6 Different Ways to Save Historical Buildings


Although every structure and the danger it faces is different, the majority of strategies for preserving historic buildings may be categorized into one of these five groups.

These categories cover strategies that you can implement to convince developers to adjust their plans, rally community support behind a common vision for the building, or take severe action to rescue a structure from being completely destroyed.

In the end, you should be able to locate a category that corresponds to your circumstances and enables you to maintain your structure for the benefit of future generations.

1. Preservation

The history of the building, including how it has been occupied over the course of its existence, must be preserved in order to be considered historically significant.

It is important to preserve the original building materials, even while doing so may increase the overall expense of the preservation process and restrict how the structure can be used in the future.

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2. Restoration

The goal of historic restoration, a subfield of preservation, is to bring a historic house or other structure back to the state it occupied during a particular era of history.

For the purpose of restoring a structure to the manner in which it appeared during a specific time period, this approach involves consulting historic documentation (such as blueprints and pictures) and making use of the original building materials and methods.

As a result of the immersive educational experience that it offers, this approach is highly recommended for historical organizations and museums that wish to recreate the appearance and atmosphere of a specific time period.

3. Rehabilitation

The goal of building rehabilitation is to ensure that the structure can continue to serve its intended purpose after the necessary maintenance and renovations have been completed.

It is permissible to make additions and upgrades, but special attention must be paid to the parts of the building that hold historical or cultural significance in order to preserve them.

4. Adaptive Reuse

A historic structure can be preserved through the practice of adaptive reuse, which entails changing the building’s original function. The building’s interior can be adapted to serve new purposes while preserving the building’s historic features at the same time.

The most common instances of adaptive reuse are converting an old warehouse into expensive apartments, re-purposing a factory or industrial structure into retail or museum space, and turning a historic house into an office.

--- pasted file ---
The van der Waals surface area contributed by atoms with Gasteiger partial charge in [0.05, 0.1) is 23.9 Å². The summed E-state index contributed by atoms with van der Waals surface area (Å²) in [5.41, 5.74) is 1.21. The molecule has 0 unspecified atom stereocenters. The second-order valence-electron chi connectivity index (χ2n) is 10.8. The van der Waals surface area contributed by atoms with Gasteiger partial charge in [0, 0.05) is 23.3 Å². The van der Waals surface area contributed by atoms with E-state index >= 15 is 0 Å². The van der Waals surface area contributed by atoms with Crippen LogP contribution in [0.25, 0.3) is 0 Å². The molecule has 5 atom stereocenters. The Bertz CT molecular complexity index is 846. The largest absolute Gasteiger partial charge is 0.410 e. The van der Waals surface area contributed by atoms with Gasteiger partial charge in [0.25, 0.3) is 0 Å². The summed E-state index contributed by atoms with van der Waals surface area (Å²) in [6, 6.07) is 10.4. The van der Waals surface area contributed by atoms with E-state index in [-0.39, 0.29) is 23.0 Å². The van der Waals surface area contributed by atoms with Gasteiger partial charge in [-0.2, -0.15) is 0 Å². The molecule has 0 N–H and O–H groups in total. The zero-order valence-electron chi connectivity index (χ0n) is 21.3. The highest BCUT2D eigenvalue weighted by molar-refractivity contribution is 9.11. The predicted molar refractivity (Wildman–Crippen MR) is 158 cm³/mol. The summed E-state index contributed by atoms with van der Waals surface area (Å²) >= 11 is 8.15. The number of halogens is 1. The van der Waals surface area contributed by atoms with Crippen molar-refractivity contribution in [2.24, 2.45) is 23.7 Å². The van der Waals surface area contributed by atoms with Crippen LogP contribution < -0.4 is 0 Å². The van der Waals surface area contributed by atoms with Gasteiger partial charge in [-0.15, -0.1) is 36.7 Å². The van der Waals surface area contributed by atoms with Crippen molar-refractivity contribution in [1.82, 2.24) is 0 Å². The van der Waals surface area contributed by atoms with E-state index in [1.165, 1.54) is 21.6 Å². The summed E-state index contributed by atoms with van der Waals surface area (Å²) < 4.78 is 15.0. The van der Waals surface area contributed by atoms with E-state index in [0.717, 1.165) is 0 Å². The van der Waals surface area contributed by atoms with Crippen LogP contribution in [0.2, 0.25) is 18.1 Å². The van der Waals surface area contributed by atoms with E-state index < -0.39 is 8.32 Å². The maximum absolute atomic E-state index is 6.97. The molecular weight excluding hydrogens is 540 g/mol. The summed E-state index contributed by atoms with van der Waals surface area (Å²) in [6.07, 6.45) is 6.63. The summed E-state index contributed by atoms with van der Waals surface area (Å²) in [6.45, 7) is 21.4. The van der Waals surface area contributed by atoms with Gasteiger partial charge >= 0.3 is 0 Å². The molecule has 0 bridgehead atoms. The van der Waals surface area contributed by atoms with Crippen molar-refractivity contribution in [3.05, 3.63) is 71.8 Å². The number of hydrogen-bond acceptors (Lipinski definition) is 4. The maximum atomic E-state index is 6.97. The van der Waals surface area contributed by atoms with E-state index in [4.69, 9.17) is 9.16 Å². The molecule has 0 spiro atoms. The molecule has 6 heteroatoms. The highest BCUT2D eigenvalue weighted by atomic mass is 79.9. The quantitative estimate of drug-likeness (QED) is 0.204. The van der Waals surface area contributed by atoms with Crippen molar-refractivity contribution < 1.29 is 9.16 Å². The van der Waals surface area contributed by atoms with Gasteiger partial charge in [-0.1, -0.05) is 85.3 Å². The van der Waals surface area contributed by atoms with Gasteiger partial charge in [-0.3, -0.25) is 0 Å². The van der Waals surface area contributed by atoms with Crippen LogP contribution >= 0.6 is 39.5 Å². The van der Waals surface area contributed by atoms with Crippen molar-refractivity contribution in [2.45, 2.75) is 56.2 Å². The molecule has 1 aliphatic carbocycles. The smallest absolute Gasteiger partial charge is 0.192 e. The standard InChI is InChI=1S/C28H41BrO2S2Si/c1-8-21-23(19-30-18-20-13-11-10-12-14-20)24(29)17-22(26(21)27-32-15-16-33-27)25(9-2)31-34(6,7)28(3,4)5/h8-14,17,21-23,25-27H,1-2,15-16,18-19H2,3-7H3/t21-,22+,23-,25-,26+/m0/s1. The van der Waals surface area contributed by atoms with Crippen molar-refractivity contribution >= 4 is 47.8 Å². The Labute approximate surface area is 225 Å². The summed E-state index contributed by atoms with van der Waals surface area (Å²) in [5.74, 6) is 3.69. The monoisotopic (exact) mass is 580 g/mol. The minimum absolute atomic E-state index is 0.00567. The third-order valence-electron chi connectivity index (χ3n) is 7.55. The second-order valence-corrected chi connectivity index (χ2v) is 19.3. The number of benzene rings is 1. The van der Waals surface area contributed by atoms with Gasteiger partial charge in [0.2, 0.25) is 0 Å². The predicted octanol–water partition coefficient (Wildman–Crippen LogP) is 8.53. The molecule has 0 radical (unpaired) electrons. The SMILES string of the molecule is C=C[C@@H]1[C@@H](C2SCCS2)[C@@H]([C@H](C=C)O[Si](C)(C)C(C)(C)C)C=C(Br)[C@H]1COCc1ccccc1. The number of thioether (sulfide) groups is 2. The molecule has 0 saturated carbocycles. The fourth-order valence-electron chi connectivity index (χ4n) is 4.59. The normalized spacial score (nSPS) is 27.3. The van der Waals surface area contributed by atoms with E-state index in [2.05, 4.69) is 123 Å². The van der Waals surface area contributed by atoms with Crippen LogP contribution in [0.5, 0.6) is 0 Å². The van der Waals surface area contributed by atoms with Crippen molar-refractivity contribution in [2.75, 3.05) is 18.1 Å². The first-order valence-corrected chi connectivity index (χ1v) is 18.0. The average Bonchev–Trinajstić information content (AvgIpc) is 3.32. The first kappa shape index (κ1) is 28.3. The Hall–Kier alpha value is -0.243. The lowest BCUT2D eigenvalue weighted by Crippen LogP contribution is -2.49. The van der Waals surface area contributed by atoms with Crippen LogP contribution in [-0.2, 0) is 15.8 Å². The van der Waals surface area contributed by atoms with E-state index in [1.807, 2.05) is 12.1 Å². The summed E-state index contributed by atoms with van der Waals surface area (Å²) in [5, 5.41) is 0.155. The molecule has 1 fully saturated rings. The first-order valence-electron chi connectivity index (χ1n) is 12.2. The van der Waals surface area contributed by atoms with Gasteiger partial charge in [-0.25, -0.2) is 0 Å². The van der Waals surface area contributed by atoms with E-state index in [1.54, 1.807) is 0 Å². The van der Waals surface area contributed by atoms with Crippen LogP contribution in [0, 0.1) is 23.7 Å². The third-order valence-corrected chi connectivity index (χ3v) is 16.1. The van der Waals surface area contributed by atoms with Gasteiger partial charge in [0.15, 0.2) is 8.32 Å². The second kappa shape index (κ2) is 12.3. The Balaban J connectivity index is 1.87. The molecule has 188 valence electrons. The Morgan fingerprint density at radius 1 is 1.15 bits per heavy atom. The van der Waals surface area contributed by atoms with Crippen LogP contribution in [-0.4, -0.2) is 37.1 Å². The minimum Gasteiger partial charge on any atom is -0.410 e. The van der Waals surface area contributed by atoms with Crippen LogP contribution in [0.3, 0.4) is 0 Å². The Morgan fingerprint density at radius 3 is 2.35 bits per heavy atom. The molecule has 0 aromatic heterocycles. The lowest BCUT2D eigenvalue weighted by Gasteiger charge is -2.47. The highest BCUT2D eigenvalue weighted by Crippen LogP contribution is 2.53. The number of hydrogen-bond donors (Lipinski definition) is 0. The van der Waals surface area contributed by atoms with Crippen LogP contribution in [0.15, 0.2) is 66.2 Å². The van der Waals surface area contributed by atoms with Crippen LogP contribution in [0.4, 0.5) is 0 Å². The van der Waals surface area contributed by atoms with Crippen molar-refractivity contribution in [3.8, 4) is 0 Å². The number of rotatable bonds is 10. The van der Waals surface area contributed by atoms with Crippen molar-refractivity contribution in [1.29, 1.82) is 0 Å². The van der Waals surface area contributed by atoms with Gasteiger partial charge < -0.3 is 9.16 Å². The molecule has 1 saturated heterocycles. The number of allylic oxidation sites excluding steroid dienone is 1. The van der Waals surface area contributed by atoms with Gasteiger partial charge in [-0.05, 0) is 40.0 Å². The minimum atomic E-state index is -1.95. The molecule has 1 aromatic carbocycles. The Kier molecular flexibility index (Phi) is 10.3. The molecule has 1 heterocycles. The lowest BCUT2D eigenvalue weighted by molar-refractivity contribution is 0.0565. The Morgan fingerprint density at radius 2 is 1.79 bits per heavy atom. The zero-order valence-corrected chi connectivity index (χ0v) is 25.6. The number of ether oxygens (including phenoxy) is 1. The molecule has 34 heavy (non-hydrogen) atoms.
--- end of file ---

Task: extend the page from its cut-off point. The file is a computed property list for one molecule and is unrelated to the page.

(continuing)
5. Mothball

There are instances when looking to the future for the restoration of a historic building is the greatest option. It is possible that you are unable to restore the historic structure at this time due to factors such as a lack of cash, regulations from the government, or a lack of a clear vision or purpose for the building’s future purpose.

In this scenario, the most prudent thing to do would probably be to put the project on hold and put the structure into storage until you can properly restore it.

This indicates that the structure will remain vacant, shuttered, and guard against any more damage or wear and tear that may occur.

As was the case with the Jewish Historical Society structure in Washington, District of Columbia, the objective is to maintain the historic structure in a state of preparedness until either you are ready to properly conserve the building or your preparations are finished. This was the situation in Washington, District of Columbia.

6. Move

There are situations in which a historically significant structure cannot be preserved in its native setting. The only option available is to physically move the building to a new location, and this must be done regardless of whether the problem was caused by forces of nature, determined developers, or landowners.

Moving a historic structure is a significantly better conclusion than having the entire building end up in a landfill, even though some historians and members of the community may lament the separation of the building from its original location.